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948.12 Possession of child pornography.

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948.12948.12Possession of child pornography.948.12(1m)(1m)Whoever possesses any undeveloped film, photographic negative, photograph, motion picture, videotape, or other recording of a child engaged in sexually explicit conduct under all of the following circumstances may be penalized under sub. (3): 948.12(1m)(a)(a) The person knows that he or she possesses the material. 948.12(1m)(b)(b) The person knows the character and content of the sexually explicit conduct in the material. 948.12(1m)(c)(c) The person knows or reasonably should know that the child engaged in sexually explicit conduct has not attained the age of 18 years. 948.12(2m)(2m)Whoever exhibits or plays a recording of a child engaged in sexually explicit conduct, if all of the following apply, may be penalized under sub. (3): 948.12(2m)(a)(a) The person knows that he or she has exhibited or played the recording. 948.12(2m)(b)(b) Before the person exhibited or played the recording, he or she knew the character and content of the sexually explicit conduct. 948.12(2m)(c)(c) Before the person exhibited or played the recording, he or she knew or reasonably should have known that the child engaged in sexually explicit conduct had not attained the age of 18 years. 948.12(3)(3)948.12(3)(a)(a) Except as provided in par. (b), a person who violates sub. (1m) or (2m) is guilty of a Class D felony. 948.12(3)(b)(b) A person who violates sub. (1m) or (2m) is guilty of a Class I felony if the person is under 18 years of age when the offense occurs. 948.12 - ANNOT.History: 1987 a. 332; 1995 a. 67; 2001 a. 16, 109; 2005 a. 433. 948.12 - ANNOT.A violation of this section must be based on the content of the photograph and how it was produced. Evidence of the location and manner of storing the photo are not properly considered. State v. A. H. 211 Wis. 2d 561, 566 N.W.2d 858 (Ct. App. 1997), 96-2311. 948.12 - ANNOT.For purposes of multiplicity analysis, each image possessed can be prosecuted separately. Prosecution is not based upon the medium of reproduction. Multiple punishment is appropriate for a defendant who compiled and stored multiple images over time. State v. Multaler, 2002 WI 35, 252 Wis. 2d 54, 643 N.W.2d 437, 00-1846. 948.12 - ANNOT.Criminalizing child pornography presents the risk of self-censorship of constitutionally protected material. Criminal responsibility may not be imposed without some element of scienter, the degree of knowledge that makes a person legally responsible for the consequences of his or her act or omission. In this section, "reasonably should know" is less than actual knowledge but still requires more than the standard used in civil negligence actions, which is constitutionally sufficient. State v. Schaefer, 2003 WI App 164, 266 Wis. 2d 719, 668 N.W.2d 760, 01-2691. 948.12 - ANNOT.There was sufficient evidence in the record to demonstrate that the defendant knowingly possessed the child pornography images on his computer because he repeatedly visited child pornography Web sites, clicked on thumbnail images to create larger pictures for viewing, accessed five images twice, and saved at least one image to his personal folder. State v. Lindgren, 2004 WI App 159, 275 Wis. 2d 851, 687 N.W.2d 60, 03-1868. 948.12 - ANNOT.Sub. (1m) forbids only depictions of real children engaged in sexually explicit activity. Sub. (1m) (c) specifies that to be convicted under the statute, the person possessing the pornography must know or have reason to know that the child engaged in sexually explicit conduct has not attained the age of 18 years. This element does not speak of depictions at all, but rather of a child who has not attained the age of 18 years. State v. Van Buren, 2008 WI App 26, 307 Wis. 2d 447, 746 N.W.2d 545, 06-3025. 948.12 - ANNOT.Sub. (1m) criminalizes the knowing possession of any photograph of a child engaging in sexually explicit conduct. Expert testimony or other evidence to establish the reality of apparently real photographs is not required. When there has been no evidence adduced that the photographs are anything other than what they appear to be, the photographs themselves are sufficient evidence of the reality of what they depict. State v. Van Buren, 2008 WI App 26, 307 Wis. 2d 447, 746 N.W.2d 545, 06-3025. 948.12 - ANNOT.Individuals who purposely view digital images of child pornography on the Internet, even though the images are not found in the person's computer hard drive, nonetheless knowingly possess those images in violation of sub. (1m). An individual knowingly possesses child pornography when he or she affirmatively pulls up images of child pornography on the Internet and views those images knowing that they contain child pornography. Whether the proof is hard drive evidence or something else should not matter. State v. Mercer, 2010 WI App 47, ___ Wis. 2d ___, ___ N.W.2d ___, 08-1763.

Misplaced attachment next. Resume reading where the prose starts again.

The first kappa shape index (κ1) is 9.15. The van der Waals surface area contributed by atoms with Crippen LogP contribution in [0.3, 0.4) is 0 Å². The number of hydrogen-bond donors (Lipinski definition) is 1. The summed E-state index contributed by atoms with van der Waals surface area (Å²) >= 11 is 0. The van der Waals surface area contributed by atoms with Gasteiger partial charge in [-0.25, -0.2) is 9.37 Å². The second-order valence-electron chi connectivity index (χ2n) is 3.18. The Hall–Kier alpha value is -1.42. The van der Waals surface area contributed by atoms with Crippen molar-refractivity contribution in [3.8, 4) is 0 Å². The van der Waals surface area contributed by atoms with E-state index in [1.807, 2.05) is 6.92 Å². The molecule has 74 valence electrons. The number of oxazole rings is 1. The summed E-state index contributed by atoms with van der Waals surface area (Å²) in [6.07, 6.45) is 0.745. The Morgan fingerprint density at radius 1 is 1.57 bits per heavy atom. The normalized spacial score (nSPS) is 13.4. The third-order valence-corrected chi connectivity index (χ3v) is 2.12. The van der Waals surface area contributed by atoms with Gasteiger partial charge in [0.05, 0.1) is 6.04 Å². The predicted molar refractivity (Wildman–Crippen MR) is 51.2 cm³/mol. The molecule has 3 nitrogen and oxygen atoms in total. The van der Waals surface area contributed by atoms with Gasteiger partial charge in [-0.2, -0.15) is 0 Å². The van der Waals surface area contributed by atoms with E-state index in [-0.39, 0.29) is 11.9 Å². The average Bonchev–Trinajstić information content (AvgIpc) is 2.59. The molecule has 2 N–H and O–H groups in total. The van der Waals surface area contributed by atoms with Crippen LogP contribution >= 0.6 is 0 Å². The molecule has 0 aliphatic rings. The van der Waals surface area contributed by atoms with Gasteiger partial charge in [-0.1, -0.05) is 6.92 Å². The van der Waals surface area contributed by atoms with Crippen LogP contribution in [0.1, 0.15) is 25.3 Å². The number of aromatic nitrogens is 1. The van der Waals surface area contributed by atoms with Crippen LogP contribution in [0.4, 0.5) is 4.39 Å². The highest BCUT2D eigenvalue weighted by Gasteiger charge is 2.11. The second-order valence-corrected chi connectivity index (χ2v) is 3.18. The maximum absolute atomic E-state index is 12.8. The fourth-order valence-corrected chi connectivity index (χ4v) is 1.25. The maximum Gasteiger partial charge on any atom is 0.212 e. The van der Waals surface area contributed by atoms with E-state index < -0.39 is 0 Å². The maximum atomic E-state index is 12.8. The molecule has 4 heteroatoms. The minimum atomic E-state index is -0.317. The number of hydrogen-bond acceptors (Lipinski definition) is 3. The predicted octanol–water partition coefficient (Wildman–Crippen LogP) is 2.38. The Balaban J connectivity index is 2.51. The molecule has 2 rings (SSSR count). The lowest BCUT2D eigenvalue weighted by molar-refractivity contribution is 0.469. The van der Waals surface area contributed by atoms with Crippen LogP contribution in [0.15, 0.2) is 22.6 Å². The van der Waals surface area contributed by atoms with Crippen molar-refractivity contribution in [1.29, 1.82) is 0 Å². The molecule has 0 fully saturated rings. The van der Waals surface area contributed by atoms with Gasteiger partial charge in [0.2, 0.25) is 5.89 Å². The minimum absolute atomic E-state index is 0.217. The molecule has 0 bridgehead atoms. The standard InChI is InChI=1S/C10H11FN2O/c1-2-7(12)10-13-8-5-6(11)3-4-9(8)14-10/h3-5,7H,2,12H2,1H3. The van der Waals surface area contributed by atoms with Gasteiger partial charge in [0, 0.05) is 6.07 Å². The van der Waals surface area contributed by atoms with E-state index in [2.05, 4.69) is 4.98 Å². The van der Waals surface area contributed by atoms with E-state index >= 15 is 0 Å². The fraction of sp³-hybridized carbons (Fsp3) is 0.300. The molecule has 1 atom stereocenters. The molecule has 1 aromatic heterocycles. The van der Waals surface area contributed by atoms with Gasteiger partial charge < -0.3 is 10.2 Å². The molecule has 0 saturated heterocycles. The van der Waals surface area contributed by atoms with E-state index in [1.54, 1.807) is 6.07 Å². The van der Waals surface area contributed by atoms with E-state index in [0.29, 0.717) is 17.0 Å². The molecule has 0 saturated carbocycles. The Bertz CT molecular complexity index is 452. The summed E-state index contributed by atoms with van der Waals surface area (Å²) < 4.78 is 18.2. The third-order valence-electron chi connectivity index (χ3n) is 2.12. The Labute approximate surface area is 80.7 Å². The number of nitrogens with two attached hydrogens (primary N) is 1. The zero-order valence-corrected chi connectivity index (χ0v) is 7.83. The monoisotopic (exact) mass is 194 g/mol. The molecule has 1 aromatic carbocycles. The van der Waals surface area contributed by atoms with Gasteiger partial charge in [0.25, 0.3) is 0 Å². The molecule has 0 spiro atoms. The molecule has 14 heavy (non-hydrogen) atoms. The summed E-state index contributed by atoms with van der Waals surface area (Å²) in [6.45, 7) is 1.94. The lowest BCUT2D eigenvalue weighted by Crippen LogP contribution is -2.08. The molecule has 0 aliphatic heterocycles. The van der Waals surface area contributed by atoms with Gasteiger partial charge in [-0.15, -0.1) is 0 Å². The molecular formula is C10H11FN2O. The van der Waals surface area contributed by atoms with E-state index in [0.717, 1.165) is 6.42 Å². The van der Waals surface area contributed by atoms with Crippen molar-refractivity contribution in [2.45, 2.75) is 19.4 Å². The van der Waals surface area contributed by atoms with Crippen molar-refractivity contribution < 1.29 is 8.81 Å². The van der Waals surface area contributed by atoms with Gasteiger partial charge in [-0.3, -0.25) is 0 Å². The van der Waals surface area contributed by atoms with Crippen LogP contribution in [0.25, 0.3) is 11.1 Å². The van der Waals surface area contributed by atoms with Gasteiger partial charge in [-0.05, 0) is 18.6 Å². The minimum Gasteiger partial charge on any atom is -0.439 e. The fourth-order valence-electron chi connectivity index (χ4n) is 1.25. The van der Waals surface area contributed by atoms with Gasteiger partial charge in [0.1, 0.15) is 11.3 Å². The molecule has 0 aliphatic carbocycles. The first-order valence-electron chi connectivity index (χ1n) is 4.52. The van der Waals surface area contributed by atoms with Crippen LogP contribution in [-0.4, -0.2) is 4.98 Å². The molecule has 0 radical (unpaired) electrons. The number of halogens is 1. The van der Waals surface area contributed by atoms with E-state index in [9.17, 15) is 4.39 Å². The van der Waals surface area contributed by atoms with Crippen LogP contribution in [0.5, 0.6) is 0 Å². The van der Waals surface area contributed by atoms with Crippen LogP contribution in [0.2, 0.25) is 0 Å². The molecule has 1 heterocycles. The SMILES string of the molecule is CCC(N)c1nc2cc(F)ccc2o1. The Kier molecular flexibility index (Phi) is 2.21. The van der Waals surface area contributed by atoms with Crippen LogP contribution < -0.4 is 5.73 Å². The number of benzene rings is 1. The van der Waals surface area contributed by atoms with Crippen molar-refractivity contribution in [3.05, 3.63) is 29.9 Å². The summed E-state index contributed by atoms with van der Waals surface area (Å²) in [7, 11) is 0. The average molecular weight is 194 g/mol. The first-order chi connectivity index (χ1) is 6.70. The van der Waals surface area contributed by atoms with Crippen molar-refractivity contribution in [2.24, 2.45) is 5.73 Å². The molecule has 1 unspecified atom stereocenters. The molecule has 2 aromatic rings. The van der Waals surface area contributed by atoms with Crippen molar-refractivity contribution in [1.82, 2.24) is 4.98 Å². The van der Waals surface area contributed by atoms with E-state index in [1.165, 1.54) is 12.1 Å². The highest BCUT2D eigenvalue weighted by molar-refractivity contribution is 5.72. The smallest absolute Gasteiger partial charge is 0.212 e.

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  • 948.12

    948.12 Possession of child pornography.